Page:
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alanch90

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  1. alanch90

    The Swedish AFV Thread: Not Just Strv 103s

    More or less, but they are not starting from zero. They had already explored unmanned turrets or externally mounted main guns, and likely also had an autoloader for 140mm designed, and that is a direction they can choose. I mean look at the russians and how they took advantage of the technology developed for Objects 187-195, for example.
  2. alanch90

    The Swedish AFV Thread: Not Just Strv 103s

    In my opinion, it doesnt make sense for Sweden to adopt somewhere in 2020 Leclercs when they already operate Strv 122, and even more when both french and germans have embarked on devolpement of the ´Europanzer 2.0´ precisely to replace both Leo 2 and Leclercs. At this point if the Swedes have enough funds for making a big contract for newer tanks, they should just invest them into a propper replacement for Strv 122, whatever if they decide to bet on the ´Europanzer 2.0´ or develop a new national tank, for which case they already have conceptual work done for Strv 2000.
  3. alanch90

    GLORIOUS T-14 ARMATA PICTURES.

    But thats how they will market it for export ( ͡° ͜ʖ ͡°). Yeah i can already see that all the way down to the robot voiced youtube videos.
  4. alanch90

    GLORIOUS T-14 ARMATA PICTURES.

    For starters, if you take out the hull composite armor from the T-90 and the frontal fuel tanks, you can liberate enough space to sit two more people besides the driver, but at the expense of protection. Actually thats not a complex modification. For something like Koalisia thats no big deal, but makes one wonder what they did to seat two "bow gunners" in the BMPT. EDIT: i retract what i said, after viewing again the Koalitsia, i noticed tha gunners and commanders hatches are place behind the drivers, meaning that the thick composite migh be still there (and the historic weak spot around drivers vision block remains as well). And also there is a thick add-on block of unknown nature. Now just replace the Koalitzia turret with the T-14 and you get a cheap mans 4th gen MBT.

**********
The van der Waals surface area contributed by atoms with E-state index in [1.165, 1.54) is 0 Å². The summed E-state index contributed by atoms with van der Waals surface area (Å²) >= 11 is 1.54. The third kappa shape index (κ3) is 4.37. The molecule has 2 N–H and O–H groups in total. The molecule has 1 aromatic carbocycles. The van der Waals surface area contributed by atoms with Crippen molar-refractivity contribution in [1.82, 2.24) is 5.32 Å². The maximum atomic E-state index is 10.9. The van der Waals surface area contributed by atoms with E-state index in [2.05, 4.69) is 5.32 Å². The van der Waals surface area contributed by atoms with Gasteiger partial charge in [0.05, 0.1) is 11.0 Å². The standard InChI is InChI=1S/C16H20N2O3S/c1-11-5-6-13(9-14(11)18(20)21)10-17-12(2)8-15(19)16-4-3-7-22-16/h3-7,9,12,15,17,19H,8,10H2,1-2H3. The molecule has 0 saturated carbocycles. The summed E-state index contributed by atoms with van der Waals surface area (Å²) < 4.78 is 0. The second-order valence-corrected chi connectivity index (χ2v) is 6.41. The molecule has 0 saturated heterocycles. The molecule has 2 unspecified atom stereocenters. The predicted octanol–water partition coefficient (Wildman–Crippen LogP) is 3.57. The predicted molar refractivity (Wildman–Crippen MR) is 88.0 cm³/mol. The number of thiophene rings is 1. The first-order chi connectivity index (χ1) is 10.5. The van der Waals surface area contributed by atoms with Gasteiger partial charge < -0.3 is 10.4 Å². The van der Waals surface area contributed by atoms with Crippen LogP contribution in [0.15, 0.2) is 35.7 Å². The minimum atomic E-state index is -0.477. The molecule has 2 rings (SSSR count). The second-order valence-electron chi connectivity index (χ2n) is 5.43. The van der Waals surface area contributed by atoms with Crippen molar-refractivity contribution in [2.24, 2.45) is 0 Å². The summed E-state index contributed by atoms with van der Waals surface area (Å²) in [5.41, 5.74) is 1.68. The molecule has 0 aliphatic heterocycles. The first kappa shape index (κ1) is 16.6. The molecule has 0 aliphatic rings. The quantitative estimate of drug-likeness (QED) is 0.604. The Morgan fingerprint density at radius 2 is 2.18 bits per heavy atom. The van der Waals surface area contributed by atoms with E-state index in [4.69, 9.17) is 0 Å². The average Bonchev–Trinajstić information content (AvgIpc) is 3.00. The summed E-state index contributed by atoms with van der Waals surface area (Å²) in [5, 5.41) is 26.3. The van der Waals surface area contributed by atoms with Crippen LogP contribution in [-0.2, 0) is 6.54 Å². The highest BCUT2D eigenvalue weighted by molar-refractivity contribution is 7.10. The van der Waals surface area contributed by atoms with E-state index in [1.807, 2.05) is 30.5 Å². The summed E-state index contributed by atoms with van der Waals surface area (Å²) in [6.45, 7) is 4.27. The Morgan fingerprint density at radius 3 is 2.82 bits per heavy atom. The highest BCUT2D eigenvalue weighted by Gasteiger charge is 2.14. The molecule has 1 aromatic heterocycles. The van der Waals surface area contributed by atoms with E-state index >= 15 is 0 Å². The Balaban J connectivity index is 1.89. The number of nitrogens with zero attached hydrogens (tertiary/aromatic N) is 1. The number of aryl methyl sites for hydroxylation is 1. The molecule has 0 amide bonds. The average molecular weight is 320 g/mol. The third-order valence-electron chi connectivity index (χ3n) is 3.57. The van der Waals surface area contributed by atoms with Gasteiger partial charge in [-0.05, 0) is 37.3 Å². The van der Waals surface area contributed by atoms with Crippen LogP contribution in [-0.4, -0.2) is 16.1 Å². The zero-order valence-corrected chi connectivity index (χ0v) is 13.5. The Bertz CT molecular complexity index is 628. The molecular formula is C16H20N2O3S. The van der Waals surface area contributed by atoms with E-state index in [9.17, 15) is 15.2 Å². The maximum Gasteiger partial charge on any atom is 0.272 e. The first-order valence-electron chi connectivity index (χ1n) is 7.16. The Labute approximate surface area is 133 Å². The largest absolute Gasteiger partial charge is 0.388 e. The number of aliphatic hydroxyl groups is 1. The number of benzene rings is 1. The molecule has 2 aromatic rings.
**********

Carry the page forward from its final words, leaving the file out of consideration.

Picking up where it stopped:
5. alanch90

    GLORIOUS T-14 ARMATA PICTURES.

    Yes i agree to that, if they tried to mount a thick frontal hull armor then the whole hull would be inbalanced, needing further modifications. But in the end what matters is that if this hypothetical "T-X2" would be cheap enough compared to T-14. Would make a good export tank nonetheless.
  6. alanch90

    GLORIOUS T-14 ARMATA PICTURES.

    I was about to say the same as @Mighty_Zuk. If anything i ask myself if the russians could put an unmanned T-14 like turret on an armored T-72/90 chassis, like they did with the Koalitzia.
  7. alanch90

    GLORIOUS T-14 ARMATA PICTURES.

    So, if you knew the exact details of track dimensions, roller wheels, etc, you could estimate the maximum theoretical weight at which the tank would have comparable ground pressure as previous soviet/russian designs?
  8. alanch90

    GLORIOUS T-14 ARMATA PICTURES.

    @skylancer-3441 i dont know the weight for the Molot prototypes, but weren´t those built on modified T-64 chassis?
  9. alanch90

    GLORIOUS T-14 ARMATA PICTURES.

    Everyone is entitled have their own interests. Nonetheless, i remember that at in an article from ARMOR on T-72B its stated that prior to the unveiling of the armor of said tank, experts used to estimate its effectiveness using the BDD armor on T-62M as reference (source: https://tankandafvnews.files.wordpress.com/2015/06/t-72b-armor-article_jmo_may2002_4.jpg). It wouldn´t surprise me if nowadays people more knowledgeable than myself were using similar theories as mine to try to figure out T-14 armor levels. In absence of strong evidence, speculation is all that is left to make a judgement, however inaccurate it may be. I thought that 50 tons were a "hard limit" for soviet/russian design, unless the roads, trains, bridges and overall infrastructure were improved significantly since the dissolution of the USSR. On the other hand i wouldn´t be surprised if the military and UVZ were revising the requirements, after all mass production wont start for a long time; the requirements for a 2025 tank cannot be the same as in 2010´s, and that will have an impact on weight. Its either that or the T-14 slowly turning into a ´Russian Arjun´.
  10. alanch90

    GLORIOUS T-14 ARMATA PICTURES.